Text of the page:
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  • Home > James Dashner > Maze Runner Prequel > The Kill Order (Chapter 55)     
  • The Kill Order(Maze Runner Prequel #0.5)(55) by James Dashner
  • He suddenly remembered the workpads he’d seen in the cargo room—the ones he’d secured against the shelf with the straps. His spirits rose a bit at the hope that maybe something within those devices would shed some light on what they should do. Maybe, just maybe, there was a way to get rid of the virus somehow. Maybe there was a chance.

    He banged his knee twice—and his head once—running through the dimly lit Berg toward the cargo room. He remembered halfway there that he’d need a flashlight and went back to get it out of his backpack. Then, finally, he was standing in front of the shelf. He quickly removed the workpads and sat down to read through them.

    There were three. The first was dead. A password prevented him from getting into the second, but it flickered and would probably die soon anyway. Mark’s excitement almost crashed to a halt. But the third came to life, its glow illuminating the large room so brightly that Mark turned off his flashlight. The owner—evidently a guy named Randall Spilker—had felt no need for a password, and the home station popped up immediately.

    He spent the next half hour perusing useless information. Mr. Spilker loved games and chat rooms. Mark was almost ready to give up, thinking the guy had merely used the device as a toy, when he finally discovered some hidden work files.

    Folder after folder revealed nothing. But Mark finally hit the jackpot in a place most people would never have had the patience to find. It was a folder, marked as plainly as the rest, practically lost within a list of a hundred others that were empty.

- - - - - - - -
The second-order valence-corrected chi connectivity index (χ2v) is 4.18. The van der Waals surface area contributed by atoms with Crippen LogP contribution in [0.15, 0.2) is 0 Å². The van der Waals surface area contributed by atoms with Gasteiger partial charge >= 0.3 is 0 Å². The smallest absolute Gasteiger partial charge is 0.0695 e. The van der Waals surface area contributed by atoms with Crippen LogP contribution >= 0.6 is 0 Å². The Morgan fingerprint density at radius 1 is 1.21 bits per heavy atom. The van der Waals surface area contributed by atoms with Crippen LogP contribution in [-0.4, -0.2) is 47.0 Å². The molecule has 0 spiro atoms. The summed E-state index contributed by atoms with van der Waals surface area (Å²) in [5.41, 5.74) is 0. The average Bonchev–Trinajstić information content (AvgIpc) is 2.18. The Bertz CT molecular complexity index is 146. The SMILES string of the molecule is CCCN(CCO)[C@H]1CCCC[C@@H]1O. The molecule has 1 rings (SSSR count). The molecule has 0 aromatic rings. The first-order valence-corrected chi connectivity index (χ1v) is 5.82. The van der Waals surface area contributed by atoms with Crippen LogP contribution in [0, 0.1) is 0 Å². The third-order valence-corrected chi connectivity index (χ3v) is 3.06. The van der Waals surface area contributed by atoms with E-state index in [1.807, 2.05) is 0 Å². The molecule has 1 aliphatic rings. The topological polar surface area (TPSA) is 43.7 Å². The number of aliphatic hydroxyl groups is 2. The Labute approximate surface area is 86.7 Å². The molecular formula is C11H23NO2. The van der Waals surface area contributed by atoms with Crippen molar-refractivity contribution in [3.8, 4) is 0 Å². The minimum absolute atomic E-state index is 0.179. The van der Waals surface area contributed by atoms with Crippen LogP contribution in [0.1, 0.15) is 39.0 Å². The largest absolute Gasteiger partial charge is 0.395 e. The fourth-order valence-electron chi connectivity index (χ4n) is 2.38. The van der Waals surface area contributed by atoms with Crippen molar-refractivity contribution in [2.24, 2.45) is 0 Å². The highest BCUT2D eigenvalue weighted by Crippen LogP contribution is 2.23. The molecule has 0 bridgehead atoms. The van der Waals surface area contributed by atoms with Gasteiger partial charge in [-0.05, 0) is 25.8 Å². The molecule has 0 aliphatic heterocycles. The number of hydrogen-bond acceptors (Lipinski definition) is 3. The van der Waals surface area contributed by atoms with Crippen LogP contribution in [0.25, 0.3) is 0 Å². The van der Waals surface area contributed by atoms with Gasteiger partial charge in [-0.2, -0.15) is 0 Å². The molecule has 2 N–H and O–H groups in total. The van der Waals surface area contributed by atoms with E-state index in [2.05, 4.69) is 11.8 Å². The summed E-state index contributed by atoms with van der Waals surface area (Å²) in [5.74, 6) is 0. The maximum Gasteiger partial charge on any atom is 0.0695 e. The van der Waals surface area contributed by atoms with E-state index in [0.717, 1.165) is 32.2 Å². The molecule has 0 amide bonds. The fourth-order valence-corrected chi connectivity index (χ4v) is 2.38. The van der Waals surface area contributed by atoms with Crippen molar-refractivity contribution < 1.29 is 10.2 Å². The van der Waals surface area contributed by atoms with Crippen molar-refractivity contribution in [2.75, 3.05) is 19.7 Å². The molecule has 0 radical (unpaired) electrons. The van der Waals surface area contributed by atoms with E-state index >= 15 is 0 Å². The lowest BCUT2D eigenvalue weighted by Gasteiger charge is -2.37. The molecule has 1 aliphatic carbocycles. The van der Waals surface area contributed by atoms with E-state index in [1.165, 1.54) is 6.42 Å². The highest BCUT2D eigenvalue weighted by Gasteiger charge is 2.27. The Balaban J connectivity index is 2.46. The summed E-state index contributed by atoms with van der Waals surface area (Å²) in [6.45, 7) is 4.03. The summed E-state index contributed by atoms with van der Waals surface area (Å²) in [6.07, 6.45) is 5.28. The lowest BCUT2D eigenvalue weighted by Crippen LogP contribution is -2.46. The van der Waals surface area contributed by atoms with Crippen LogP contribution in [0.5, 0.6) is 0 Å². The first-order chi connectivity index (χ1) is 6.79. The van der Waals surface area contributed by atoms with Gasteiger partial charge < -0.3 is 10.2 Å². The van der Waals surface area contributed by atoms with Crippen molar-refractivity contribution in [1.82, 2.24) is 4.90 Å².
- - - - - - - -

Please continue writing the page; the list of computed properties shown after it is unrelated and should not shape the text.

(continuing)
It was titled KILL ORDER.

    CHAPTER 61

    There were so many documents that Mark didn’t know where to start. Each file had a number assigned to it and seemed to have been saved in random order. Mark knew he didn’t have time to read every single file, so he decided to just start opening and see what he could see.

    There was file after file of saved correspondence, memorandums and official announcements. Most numerous were the personal exchanges—all copied into a few files—between Mr. Spilker and his friends, particularly one named Ladena Lichliter. The two of them worked for the Post-Flares Coalition, an entity people in the settlements had heard of but knew almost nothing about. From what Mark could gather, the group had brought together as many government agencies as they could from around the world. They’d gathered in Alaska—a location rumored to have been only mildly affected by the sun flares—and they were trying to put the world back together again.

    It all seemed very noble—and frustrating to those involved—until Mark came across an exchange between Mr. Spilker and Ladena Lichliter, who seemed to be his closest confidant, that sent an icy chill along his arms. He’d been skimming text after text, but he read this one twice:

    To: Randall Spilker

    From: Ladena Lichliter


    I’m still sick from the meeting today. I just can’t believe it. I can’t accept that the PCC actually looked us in the eyes and presented that proposal. Seriously. I was stunned.

    And then more than half the room AGREED WITH THEM! They supported it! What the hell is going on? Randall, tell me what the HELL is going on? How can we even THINK about doing something like that? How?

    I’ve spent the afternoon trying to make sense of it all.

    I can’t take it. I can’t.

    How did we get here?

    Come see me tonight. Please.


    What in the world? Mark wondered. The PCC … The man named Bruce had mentioned them as part of the people behind the virus attack. Or had that been the PFC—the Post-Flares Coalition? Maybe the former was a division of the latter. Headquartered somewhere in Alaska. He kept digging.

    A few minutes later, he found a series of correspondence spliced together into one file that almost made his heart stop. The icy chills from before turned into a cold sweat.

    Post-Flares Coalition Memorandum

    Date 217.11.28, Time 21:46

    TO: All board members

    FROM: Chancellor John Michael

    RE: Population concerns

    The report presented to us today, copies of which were sent to all members of the coalition, certainly left no room for doubt as to the problems that face this already crippled world. I am certain that all of you, like me, went to your shelters in stunned silence. It is my hope that the harsh reality described in this report is now clear enough that we can begin talking about solutions.